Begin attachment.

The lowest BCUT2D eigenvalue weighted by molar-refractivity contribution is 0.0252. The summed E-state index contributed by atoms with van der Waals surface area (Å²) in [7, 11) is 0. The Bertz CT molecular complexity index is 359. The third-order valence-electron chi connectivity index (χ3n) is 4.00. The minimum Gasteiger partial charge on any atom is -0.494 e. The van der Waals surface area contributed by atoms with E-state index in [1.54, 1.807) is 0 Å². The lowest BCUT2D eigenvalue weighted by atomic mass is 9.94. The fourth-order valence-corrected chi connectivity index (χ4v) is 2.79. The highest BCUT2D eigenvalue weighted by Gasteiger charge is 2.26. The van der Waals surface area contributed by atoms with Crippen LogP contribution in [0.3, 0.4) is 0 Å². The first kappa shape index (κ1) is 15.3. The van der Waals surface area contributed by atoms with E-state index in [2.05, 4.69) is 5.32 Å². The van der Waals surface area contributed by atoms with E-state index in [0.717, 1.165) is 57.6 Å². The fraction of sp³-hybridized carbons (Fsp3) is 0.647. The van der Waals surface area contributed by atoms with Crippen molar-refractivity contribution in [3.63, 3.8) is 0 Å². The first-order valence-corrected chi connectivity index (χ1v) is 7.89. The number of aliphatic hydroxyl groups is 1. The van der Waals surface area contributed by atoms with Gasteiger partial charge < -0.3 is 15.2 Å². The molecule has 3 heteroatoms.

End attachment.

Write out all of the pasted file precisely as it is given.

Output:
The lowest BCUT2D eigenvalue weighted by molar-refractivity contribution is 0.0252. The summed E-state index contributed by atoms with van der Waals surface area (Å²) in [7, 11) is 0. The Bertz CT molecular complexity index is 359. The third-order valence-electron chi connectivity index (χ3n) is 4.00. The minimum Gasteiger partial charge on any atom is -0.494 e. The van der Waals surface area contributed by atoms with E-state index in [1.54, 1.807) is 0 Å². The lowest BCUT2D eigenvalue weighted by atomic mass is 9.94. The fourth-order valence-corrected chi connectivity index (χ4v) is 2.79. The highest BCUT2D eigenvalue weighted by Gasteiger charge is 2.26. The van der Waals surface area contributed by atoms with Crippen LogP contribution in [0.3, 0.4) is 0 Å². The first kappa shape index (κ1) is 15.3. The van der Waals surface area contributed by atoms with E-state index in [2.05, 4.69) is 5.32 Å². The van der Waals surface area contributed by atoms with E-state index in [0.717, 1.165) is 57.6 Å². The fraction of sp³-hybridized carbons (Fsp3) is 0.647. The van der Waals surface area contributed by atoms with Crippen molar-refractivity contribution in [3.63, 3.8) is 0 Å². The first-order valence-corrected chi connectivity index (χ1v) is 7.89. The number of aliphatic hydroxyl groups is 1. The van der Waals surface area contributed by atoms with Gasteiger partial charge < -0.3 is 15.2 Å². The molecule has 3 heteroatoms.